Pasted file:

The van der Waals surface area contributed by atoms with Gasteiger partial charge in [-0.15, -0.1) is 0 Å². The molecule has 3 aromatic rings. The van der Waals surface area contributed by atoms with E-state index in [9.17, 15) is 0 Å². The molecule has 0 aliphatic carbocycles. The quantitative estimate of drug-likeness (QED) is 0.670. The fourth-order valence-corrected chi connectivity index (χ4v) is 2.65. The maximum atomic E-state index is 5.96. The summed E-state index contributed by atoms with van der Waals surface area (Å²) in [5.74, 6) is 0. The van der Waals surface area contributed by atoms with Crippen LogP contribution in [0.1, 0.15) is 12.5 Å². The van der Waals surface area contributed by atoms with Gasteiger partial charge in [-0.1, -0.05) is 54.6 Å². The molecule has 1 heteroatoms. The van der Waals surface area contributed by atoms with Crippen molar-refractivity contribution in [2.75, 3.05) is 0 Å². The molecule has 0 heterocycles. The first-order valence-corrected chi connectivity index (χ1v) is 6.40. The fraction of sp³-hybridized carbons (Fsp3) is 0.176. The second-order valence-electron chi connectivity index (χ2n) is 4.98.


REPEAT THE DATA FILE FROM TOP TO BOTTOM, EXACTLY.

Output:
The van der Waals surface area contributed by atoms with Gasteiger partial charge in [-0.15, -0.1) is 0 Å². The molecule has 3 aromatic rings. The van der Waals surface area contributed by atoms with E-state index in [9.17, 15) is 0 Å². The molecule has 0 aliphatic carbocycles. The quantitative estimate of drug-likeness (QED) is 0.670. The fourth-order valence-corrected chi connectivity index (χ4v) is 2.65. The maximum atomic E-state index is 5.96. The summed E-state index contributed by atoms with van der Waals surface area (Å²) in [5.74, 6) is 0. The van der Waals surface area contributed by atoms with Crippen LogP contribution in [0.1, 0.15) is 12.5 Å². The van der Waals surface area contributed by atoms with Gasteiger partial charge in [-0.1, -0.05) is 54.6 Å². The molecule has 1 heteroatoms. The van der Waals surface area contributed by atoms with Crippen molar-refractivity contribution in [2.75, 3.05) is 0 Å². The molecule has 0 heterocycles. The first-order valence-corrected chi connectivity index (χ1v) is 6.40. The fraction of sp³-hybridized carbons (Fsp3) is 0.176. The second-order valence-electron chi connectivity index (χ2n) is 4.98.